A long time ago in biblical lands there was a terrible drought. The rains did not fall for days, weeks, even months. The water cisterns began to run dry, crops were wilting, and the people were thirsty. Leaders gathered together and decided to call on a very great teacher, a Rebbe, to come to them from far away and offer prayers for rain. 

Great preparations were made. People got the day off from the fields and the hearths and all gathered in one massive central place to hear the wise Rebbe's prayers. An entourage accompanied the famous sage to his place at the center. Everyone looked expectantly at him. But he just sat there under the dry blue skies. 

"Come on," said the mayor, "why are you just sitting there? We brought you here to say prayers for rain. We're all waiting." 

"Naaaa," said the great leader, "My prayers wouldn't do any good." 

"What? We made endless arrangements to get everyone here and to bring you here to us for the sole purpose of hearing your prayers for rain! Why won't you pray for rain?"

"I can tell it would do no good," said the Rebbe. 

"How can you tell?" asked all the people. 

"I can tell you do not have faith that the rains will come." 

"What makes you think we have no faith?" begged the people. 

The Rebbe looked around, "Not one of you brought an umbrella," he said. "When you are truly ready for rain, you'll bring umbrellas." 

Being people of faith means that we bring our umbrellas because we are determined to make a difference. And when we evaluate our triumphs and our defeats we'll continue to continue because we will not rest until the very least of us is fully included in the web of life.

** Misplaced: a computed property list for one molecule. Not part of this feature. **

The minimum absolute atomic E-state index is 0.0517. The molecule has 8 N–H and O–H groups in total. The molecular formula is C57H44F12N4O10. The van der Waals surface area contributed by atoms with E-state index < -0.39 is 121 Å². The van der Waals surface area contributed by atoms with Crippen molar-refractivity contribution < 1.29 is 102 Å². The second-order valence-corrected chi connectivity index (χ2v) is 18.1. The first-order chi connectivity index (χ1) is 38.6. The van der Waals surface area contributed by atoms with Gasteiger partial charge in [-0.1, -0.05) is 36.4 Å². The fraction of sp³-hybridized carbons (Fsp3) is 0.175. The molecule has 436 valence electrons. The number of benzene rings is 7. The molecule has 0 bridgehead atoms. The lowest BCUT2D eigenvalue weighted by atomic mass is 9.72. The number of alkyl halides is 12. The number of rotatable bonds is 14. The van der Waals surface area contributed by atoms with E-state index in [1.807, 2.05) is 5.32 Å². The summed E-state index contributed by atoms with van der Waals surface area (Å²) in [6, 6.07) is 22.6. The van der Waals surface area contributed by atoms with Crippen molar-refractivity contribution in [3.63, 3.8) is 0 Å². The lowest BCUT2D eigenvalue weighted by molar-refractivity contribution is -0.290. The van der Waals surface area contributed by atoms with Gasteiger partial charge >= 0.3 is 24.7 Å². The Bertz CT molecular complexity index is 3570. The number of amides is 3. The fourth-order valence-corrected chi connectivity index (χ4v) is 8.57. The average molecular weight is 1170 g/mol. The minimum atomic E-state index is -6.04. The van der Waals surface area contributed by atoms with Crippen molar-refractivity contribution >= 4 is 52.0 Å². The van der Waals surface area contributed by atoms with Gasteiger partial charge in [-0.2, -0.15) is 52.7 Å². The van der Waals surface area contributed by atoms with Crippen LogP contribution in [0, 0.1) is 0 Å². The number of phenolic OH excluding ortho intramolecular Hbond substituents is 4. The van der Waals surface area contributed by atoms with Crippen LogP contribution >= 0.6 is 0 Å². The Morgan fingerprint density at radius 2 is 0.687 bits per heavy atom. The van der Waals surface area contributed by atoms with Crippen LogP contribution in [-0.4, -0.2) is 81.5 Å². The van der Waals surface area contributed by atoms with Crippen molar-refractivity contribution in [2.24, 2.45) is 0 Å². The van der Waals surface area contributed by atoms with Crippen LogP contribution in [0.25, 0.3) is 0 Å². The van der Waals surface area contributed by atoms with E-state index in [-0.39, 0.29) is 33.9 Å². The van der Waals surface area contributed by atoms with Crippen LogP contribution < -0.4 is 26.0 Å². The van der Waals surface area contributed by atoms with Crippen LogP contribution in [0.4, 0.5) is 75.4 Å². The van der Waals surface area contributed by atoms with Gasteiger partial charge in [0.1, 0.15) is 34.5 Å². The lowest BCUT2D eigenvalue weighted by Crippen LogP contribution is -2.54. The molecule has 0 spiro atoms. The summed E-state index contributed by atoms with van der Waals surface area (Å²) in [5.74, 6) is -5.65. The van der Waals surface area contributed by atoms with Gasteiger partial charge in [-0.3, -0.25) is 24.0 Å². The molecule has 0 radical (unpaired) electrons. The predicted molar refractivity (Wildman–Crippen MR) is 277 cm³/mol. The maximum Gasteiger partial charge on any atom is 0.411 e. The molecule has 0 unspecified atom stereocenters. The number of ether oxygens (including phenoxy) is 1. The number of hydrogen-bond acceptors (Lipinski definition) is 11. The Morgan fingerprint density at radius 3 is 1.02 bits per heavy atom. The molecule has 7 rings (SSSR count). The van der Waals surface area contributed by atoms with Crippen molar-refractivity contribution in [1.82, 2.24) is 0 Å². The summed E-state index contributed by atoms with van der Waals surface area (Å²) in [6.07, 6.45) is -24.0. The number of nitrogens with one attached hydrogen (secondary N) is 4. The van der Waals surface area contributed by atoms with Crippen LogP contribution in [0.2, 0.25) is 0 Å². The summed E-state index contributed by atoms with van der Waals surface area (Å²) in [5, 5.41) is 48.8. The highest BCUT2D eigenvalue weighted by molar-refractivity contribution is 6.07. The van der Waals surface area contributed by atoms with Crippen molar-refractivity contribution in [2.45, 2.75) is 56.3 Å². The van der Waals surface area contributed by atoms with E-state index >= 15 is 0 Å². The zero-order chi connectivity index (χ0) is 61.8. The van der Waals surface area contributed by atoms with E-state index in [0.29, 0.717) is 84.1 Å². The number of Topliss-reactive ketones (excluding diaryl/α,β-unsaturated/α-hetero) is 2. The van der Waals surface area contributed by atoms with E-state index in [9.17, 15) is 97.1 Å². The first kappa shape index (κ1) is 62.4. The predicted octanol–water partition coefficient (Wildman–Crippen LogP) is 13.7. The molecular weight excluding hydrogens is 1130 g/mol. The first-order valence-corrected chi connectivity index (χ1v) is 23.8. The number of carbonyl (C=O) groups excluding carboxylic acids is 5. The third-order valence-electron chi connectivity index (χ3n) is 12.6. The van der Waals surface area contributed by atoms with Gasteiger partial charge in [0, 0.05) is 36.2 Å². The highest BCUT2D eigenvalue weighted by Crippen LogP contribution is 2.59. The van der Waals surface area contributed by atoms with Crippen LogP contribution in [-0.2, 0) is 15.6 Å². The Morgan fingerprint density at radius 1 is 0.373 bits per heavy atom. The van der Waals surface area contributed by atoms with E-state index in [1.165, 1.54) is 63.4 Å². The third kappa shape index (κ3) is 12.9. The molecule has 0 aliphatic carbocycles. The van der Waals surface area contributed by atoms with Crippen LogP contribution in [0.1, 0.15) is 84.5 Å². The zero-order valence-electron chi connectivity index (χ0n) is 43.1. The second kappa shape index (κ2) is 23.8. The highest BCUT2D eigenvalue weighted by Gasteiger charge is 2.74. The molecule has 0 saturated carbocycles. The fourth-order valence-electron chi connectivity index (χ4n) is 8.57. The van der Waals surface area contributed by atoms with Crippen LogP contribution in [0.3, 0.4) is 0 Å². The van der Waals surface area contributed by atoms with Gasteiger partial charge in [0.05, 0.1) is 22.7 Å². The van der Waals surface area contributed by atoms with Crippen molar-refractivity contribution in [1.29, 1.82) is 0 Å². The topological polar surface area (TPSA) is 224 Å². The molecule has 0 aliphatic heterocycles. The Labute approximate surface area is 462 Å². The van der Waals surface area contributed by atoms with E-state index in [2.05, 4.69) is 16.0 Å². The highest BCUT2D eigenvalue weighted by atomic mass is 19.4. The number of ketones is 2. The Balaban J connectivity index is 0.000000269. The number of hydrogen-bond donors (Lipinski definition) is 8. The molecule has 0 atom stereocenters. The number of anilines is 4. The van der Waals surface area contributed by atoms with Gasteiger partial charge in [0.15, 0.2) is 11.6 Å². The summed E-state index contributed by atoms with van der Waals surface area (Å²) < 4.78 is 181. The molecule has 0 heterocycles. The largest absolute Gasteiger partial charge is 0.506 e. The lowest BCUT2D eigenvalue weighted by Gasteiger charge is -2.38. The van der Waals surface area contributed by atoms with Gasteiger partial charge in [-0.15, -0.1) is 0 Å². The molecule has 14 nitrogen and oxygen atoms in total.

Now maybe it wasn't the direct influence of prayer on the heavens that caused the rains to come. Maybe there wasn't such a cause and effect process. Maybe the power of prayer was that all the people came together to get educated about the issues and to get connected around their communal well being. 

 Maybe when at first the rains didn't come, they went home and built better systems for conserving water and maybe they made plans to share what water there was so that everybody had some and none were left out. Maybe it was their people's movement that put them back into harmony with the universe. Who knows? 

But in the story, everyone went out and got galoshes and raincoats and umbrellas and then they marched with the Rebbe as he prayed for rain. And soon enough there was a downpour, like tonight's, and the rains fell joyfully on the land. 

The question for you and one other partner, in a dyad, now, one minute each is, "What replenishes your faith even when the challenges are enormous?

Reception and Silent Auction

Helen Gym, the City Council-at-Large elect, addressed the POWER Fundraiser on November 12, 2015.
Leyv Ha-Ir was well represented and filled a table.  A splendid evening!


Beatrice Beer's sister Suzanne and baby niece Malke live in Paris. They added candles to a makeshift memorial.
Conclusion of a great education series

Rabbi enthusiastically concluding the final fall education program "Thinking Like a Rabbi".

Stayed tuned for information on the spring series.  It should prove to be as exciting as this one was.

May these souls be bound in the Book of Eternal Light:   

Bertha Blai
Susan Singer
Sol Volk
Available for Reading

You can find Rabbi Julie's High Holidays sermons on the LHI website here.  Once on that page, just click on 5776 for this year's sermons.  You can also revisit past sermons for Rabbi's words of inspiration and teaching.